Crack was a marketing innovation. It was a way of packaging a relatively expensive and upscale commodity (powder cocaine) in small, inexpensive units. So packaged, this form of smokeable cocaine (crack) was then sold, usually on the street by young African-Americans and Latinos, to a whole new class of customers: residents of impoverished inner-city neighborhoods. The marketing innovation was successful for at least two reasons. First, there was a huge workforce of unemployed young people ready to take jobs in the new, neighborhood-based business of crack preparation and sales. Working in the crack business offered these people better jobs, working conditions, and pay than any "straight" job they could get (and better than other entry-level criminal jobs like burglary or stealing car radios). Second, the marketing innovation succeeded because turning powder cocaine into smokeable "crack" changed the way cocaine was consumed and thereby dramatically strengthened the character of cocaine intoxication. Smoking crack offered a very brief but very intense intoxication. This inexpensive and dramatic "high" was much better suited to the finances and interest in immediate escape of the inner-city poor than the more subtle and expensive effects of powder cocaine.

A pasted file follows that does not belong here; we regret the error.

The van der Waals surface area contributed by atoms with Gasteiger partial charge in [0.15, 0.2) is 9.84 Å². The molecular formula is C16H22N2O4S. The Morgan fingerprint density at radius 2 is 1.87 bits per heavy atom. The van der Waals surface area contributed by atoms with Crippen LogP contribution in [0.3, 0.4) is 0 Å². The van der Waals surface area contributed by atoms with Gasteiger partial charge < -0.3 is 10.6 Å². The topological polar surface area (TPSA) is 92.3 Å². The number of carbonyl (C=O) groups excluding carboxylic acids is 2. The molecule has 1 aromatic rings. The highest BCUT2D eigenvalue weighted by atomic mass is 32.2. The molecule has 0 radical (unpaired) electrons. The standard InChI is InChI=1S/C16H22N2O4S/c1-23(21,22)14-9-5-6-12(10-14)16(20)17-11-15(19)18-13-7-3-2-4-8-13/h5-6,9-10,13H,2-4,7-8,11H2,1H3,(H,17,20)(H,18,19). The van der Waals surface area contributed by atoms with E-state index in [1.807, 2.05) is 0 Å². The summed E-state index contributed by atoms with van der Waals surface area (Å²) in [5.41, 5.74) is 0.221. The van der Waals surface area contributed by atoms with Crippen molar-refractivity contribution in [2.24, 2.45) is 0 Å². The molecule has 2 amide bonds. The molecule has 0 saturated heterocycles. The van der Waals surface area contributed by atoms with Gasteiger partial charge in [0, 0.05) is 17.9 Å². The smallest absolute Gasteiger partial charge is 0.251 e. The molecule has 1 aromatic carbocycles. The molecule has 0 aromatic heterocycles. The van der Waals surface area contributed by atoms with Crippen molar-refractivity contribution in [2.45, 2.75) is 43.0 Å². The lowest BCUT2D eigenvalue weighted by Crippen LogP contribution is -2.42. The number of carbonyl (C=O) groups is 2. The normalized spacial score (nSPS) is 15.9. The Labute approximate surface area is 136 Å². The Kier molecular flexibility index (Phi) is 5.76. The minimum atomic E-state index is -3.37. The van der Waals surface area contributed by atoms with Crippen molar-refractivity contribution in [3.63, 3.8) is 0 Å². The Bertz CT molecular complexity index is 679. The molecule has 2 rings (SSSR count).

Cocaine in any form is a stimulant, much like amphetamine or even caffeine. When powder cocaine is sniffed in small doses (as it usually is), it makes the user moderately alert and energized. Thus, the typical psychoactive effects of sniffing powder cocaine are subtle. Users report having to learn to recognize it. In the 1930s, songwriter Cole Porter wrote that he'd "get no kick" from cocaine about powder cocaine.


Cocaine is either snorted (sniffed), swallowed, injected, or smoked. Habitual snorting can result in serious damage to the nasal mucous membranes; shared needles put the user at increased risk of HIV infection. The street drug comes in the form of a white powder, cocaine hydrochloride. The hydrochloride salt and the cutting agents are removed to create the pure base product "freebase." Freebase is smoked and reaches the brain in seconds. "Crack" cocaine, also called "rock," is a form of freebase that comes in small lumps and makes a crackling sound when heated. It is relatively inexpensive, but must be repeated often.

Crack cocaine magnifies the effects of cocaine and is considered to be more highly and more quickly addictive than snorted cocaine. It causes a very abrupt increase in heart rate and blood pressure that can lead to heart attack and stroke even in young people with no history of vascular disease, sometimes the first time the drug is used. It also crosses the placental barrier; babies born to crack-addicted mothers go through withdrawal and are at a higher risk of stroke, cerebral palsy, and other birth defects.